Timbre: Shaping the Sound of Music
Last week we talked about affect affects the way we hear music. While on the topic of music and how it makes us feel, we got to talking about what music really is and what elements make it music. We learned how volume can create a mood and how changing the volume can affect the overall experience of listening to the music. This week we’re going to keep the discussion going and focus on timbre.
What is Timbre?
To put it simply, timbre is how a sound, well, sounds. From a technical standpoint timbre is the shape a sound makes in the form of a soundwave. If you look at images of soundwaves side by side, you’ll notice that sound waves are smooth and curvy while others may be jagged and sharp.
Waveforms for a tuning fork, clarinet, and trumpet. (Simplifying Theory)
If you look at the image above you will see the soundwaves of the tuning fork, clarinet, and trumpet. The first thing you’ll notice when looking at the waves is the overall shape of the waves. The tuning fork is a smooth curve that undulates with no sharp edges. The clarinet is much more jagged and spikes up and down frequently and at different amplitudes. The trumpet, while not as severe as the clarinet, still has a varied shape with sharp peaks.
But what does this mean in terms of what we hear? What it boils down to is that every sound has it’s own distinctive wave, kind of like a fingerprint, and with each wave comes it’s own tone. This means that you can play the same notes on different instruments but get completely different sounds. For example, listen to the C Minor pentatonic scale on the piano. Now listen to the same scale on the guitar. Do you hear the difference? Both musicians are playing the exact same notes, but they sound completely different.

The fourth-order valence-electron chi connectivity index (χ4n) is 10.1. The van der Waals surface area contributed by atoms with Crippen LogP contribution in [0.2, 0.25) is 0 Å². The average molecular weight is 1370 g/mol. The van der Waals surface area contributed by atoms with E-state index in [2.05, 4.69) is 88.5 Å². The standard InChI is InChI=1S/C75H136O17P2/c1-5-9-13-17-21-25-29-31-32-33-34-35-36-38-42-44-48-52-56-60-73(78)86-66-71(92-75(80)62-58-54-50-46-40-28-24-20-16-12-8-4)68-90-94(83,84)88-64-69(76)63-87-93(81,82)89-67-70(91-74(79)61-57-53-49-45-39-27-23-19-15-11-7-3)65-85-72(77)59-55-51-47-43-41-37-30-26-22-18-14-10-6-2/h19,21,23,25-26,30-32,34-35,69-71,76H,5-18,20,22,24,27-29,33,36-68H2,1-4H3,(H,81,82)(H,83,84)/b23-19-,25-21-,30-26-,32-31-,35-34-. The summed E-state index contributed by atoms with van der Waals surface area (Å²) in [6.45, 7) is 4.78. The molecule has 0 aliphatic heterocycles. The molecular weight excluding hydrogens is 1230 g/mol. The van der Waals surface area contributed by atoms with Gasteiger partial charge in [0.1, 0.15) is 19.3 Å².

How does this affect the affect of music?
Last week we talked about how affect is the way we experience music, so what does timber have to do with it? Because timber can vary so greatly from instrument to instrument, the instruments we hear can affect the way we hear the music.
Take the theremin, for example. If you’re not sure what that is, the theremin, invented by Léon Theramin in 1928, is an electronic instrument that is played without any kind of physical contact. The instrument works by creating electromagnetic fields from two antennae to control pitch and volume.
In this video, Grégoire Blance performs in a theremin/piano duet with Orane Donnadieu covering Dubussy’s “Claire de Lune.” The theremin is a stark contrast against the soothing piano music. While it does lend a somewhat peaceful tone, the electronic sound of the theremin adds an otherworldly sense that would be not be present in the instrument’s absence.
Think about your favorite songs and then think about how they would sound if the instruments were replaced. Would the song feel the same way if the guitar in that rock song was replaced by a flute or a violin? Go to YouTube and try to find different versions of your favorite songs with different interests and let me know how they differ in the comments below. I look forward to reading what you find.
Simplifying Theory. What is Timbre? n.d. https://www.simplifyingtheory.com/timbre/. 23 February 2021.
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10/13/2022 02:54:59 am
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